Electrical Safety at Home: Isn't Safe Better Than Sorry? - Searcy Law

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John Hopkins

Electrical Safety at Home: Isn’t Safe Better Than Sorry?

» Written by // May 2, 2018 //


Electrical Energy is Fascinating and Dangerous

Electricity is something society takes for granted, until it goes out because of a bad thunderstorm, an industrial accident or, in Florida, an osprey building a nest atop a power pole. All three scenarios have at some point caused consumers to spend time in the dark.

Those energy-fueled waves of current that power televisions, washing machines, ovens, pool pumps, air-conditioners and cell-phone chargers are part of daily life. At the same time, they can be part of daily death, as it is estimated nearly 400 fatalities occur each year by electrocution and 500 from electrical fires.

“Many electrocutions and home fires can be prevented simply by understanding basic electrical safety principles and adhering to safe practices,” according to the Electrical Safety Foundation International (ESFI), a nonprofit that promotes and raises awareness of electrical safety at home. “ESFI has developed a number of resources to help educate homeowners, consumers, older adults, and children.”

One of the first tips is to always hire a licensed electrician for any repairs or upgrades to switches and wires. Hiring someone who is not licensed – or attempting a do-it-yourself job – is a risk that is not worth the reward of saving a few bucks and potentially putting one’s home and family in harm’s way while doing so.

“Working with electricity requires thorough planning and extreme care, and cutting corners can be a costly mistake,” ESFI states on its “Do-It-Yourself (DIY) Electrical Safety” page. “ESFI strongly recommends hiring a qualified, licensed electrician to perform any electrical work in your home. However, if you decide to do-it-yourself, consider these important safety tips before undertaking any home electrical project:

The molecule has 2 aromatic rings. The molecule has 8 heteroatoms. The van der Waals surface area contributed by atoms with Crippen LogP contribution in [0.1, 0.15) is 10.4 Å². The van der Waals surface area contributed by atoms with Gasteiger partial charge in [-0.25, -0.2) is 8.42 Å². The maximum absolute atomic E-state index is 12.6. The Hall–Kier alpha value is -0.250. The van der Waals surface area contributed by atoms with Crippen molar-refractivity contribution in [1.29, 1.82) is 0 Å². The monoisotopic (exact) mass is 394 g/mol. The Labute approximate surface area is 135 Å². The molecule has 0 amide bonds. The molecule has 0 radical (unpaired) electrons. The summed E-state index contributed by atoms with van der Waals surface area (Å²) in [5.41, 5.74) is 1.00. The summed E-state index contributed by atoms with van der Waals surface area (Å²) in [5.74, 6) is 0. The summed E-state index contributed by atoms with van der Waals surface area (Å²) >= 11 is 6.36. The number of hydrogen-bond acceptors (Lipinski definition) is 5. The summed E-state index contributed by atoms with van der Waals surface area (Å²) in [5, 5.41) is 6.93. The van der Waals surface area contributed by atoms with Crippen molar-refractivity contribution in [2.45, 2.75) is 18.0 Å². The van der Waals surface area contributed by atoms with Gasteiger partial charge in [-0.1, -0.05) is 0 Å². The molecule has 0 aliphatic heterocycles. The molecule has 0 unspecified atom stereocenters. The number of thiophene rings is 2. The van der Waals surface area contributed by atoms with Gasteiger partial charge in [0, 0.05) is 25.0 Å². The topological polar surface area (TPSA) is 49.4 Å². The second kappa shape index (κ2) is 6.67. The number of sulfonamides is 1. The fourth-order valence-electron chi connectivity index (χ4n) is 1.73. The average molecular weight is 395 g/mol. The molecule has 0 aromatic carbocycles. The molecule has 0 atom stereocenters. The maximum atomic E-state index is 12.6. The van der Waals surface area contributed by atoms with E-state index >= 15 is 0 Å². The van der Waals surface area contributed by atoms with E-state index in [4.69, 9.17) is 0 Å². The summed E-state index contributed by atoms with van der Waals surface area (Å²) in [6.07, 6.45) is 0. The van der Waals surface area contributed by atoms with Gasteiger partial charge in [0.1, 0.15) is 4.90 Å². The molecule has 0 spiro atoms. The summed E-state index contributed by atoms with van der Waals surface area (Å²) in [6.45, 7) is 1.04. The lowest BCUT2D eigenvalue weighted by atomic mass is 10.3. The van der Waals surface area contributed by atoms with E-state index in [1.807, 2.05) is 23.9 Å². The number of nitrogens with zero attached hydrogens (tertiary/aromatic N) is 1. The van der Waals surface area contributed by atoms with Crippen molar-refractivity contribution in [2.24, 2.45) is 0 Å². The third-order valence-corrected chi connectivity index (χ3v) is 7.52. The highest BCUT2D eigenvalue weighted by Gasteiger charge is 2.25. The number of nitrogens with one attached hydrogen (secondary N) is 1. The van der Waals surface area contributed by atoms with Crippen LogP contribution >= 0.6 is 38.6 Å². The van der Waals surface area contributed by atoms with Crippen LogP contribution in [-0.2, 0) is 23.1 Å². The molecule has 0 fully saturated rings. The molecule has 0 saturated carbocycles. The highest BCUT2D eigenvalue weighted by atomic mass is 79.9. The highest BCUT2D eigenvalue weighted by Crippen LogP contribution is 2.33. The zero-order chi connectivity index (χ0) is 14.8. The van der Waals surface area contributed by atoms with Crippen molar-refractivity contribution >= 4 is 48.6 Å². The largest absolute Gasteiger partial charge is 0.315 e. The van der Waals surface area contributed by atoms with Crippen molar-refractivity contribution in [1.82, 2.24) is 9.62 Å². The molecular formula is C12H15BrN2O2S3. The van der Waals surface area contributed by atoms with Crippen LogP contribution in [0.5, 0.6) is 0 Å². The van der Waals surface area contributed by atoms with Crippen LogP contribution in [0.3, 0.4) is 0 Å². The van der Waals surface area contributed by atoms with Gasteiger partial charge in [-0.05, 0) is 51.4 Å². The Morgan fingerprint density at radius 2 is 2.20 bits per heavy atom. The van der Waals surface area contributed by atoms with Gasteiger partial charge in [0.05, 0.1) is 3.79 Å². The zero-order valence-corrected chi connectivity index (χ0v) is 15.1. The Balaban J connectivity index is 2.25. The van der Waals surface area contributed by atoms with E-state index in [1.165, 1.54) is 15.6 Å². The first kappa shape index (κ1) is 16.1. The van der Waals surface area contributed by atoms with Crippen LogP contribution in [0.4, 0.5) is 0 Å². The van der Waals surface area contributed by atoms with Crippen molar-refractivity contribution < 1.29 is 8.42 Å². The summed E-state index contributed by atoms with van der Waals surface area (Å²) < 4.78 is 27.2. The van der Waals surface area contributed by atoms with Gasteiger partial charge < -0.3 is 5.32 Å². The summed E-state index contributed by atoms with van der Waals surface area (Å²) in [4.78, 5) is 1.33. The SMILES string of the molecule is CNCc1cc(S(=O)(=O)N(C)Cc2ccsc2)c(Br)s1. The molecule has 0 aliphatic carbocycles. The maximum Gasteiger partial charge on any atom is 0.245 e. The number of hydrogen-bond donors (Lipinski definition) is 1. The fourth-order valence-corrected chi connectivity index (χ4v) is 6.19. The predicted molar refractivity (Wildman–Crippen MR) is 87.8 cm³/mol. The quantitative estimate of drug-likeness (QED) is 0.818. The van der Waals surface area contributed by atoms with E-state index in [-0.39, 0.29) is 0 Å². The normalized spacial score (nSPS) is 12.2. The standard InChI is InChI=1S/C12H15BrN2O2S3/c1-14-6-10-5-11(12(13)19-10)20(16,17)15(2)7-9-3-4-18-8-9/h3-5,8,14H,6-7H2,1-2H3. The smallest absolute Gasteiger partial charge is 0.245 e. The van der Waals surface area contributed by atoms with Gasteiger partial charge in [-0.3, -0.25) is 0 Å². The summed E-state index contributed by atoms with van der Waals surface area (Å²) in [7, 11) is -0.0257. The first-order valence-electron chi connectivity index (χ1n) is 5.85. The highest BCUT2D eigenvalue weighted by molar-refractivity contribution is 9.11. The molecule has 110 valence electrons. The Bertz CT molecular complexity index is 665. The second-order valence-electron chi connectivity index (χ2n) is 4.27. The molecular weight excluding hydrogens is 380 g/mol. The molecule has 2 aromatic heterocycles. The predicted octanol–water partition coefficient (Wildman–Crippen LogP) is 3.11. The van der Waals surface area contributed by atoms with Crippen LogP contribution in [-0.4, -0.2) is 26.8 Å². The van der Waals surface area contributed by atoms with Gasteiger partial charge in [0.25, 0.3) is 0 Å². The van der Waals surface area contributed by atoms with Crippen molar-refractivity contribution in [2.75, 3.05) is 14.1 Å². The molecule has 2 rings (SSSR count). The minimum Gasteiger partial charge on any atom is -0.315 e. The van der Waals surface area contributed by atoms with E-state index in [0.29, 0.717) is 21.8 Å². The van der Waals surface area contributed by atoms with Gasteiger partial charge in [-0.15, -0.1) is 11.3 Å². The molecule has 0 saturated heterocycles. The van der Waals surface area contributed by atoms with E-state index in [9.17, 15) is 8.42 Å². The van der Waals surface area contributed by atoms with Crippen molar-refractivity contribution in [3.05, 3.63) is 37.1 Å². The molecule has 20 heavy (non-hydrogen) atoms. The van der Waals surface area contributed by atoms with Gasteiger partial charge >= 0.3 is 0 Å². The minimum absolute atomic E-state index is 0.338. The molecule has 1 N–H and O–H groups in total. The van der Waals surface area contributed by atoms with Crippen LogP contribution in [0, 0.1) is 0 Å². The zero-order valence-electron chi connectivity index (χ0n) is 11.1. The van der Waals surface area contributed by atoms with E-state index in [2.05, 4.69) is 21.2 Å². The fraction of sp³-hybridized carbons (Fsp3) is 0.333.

“Make an effort to learn about your home electrical system so that you can safely navigate and maintain it,” according to ESFI. “Never attempt a project that is beyond your skill level. Knowing when to call a professional may help prevent electrical fires, injuries, and fatalities. Always turn off the power to the circuit that you plan to work on by switching off the circuit breaker in the main service panel. Be sure to unplug any lamp or appliance before working on it. Test the wires before you touch them to make sure that the power has been turned off. Never touch plumbing or gas pipes when performing a do-it-yourself electrical project.”

It only takes a little electricity to cause injury or death. The numbers prove it. The lesson to be learned is better safe than sorry.

“Just as regular wellness checkups are critical for maintaining your health, routine safety checkups are critical for the safety of your home,” according to ESFI’s “Give Your Home an Electrical Safety Checkup” page. “Use ESFI’s handy Electrical Safety Checkup list to ensure that you can identify and correct potential electrical hazards around your home before an electrical fire or incident can result.”

  • Here are more safety tips:
  • Are outlets in good working order? If not, that indicates wear and tear on the wires, a definite hazard.
  • Are outlets hot to the touch? If so, a red flag should be raised to have them replaced.
  • Are outlets discolored or appear to have burn marks on them? If so, heat is building up, and something is faulty.
  • Do switches make noise when flipped on and / or off? Do they buzz, crackle or sizzle? If so, the connection is loose and dangerous.
  • Do plugs fit firmly into outlets? If not, and there is wiggle room, it can cause a fire.
  • Are cords to lamps – or any appliance in the home – frayed or split? If so, don’t use them until they are replaced.
  • Are lamps equipped with the correct bulbs in terms of maximum wattage? Don’t put a 150-watt bulb into a lamp stamped with a 75-watt maximum.
  • Limit use of extension cords.

“Roughly 3,300 home fires originate in extension cords each year, killing 50 people and injuring 270 more,” ESFI states on its “Reaching to Safety: Use Extension Cords Properly” page.

Here are some more safety tips pertaining to extension cords:

  • Do not plug one extension cord into another to make it longer. Get the right size.
  • Check to see whether extension cords are certified and rated for their use. Indoor or outdoor? Do they meet the power standards of the accompanying electrical device?
  • If several extension cords are in use throughout the house, take time to think why. Does the home have too few outlets? If so, hire an electrician to add outlets where they are needed.
  • Never use extension cords with oscillating fans or space heaters, as they will overheat.

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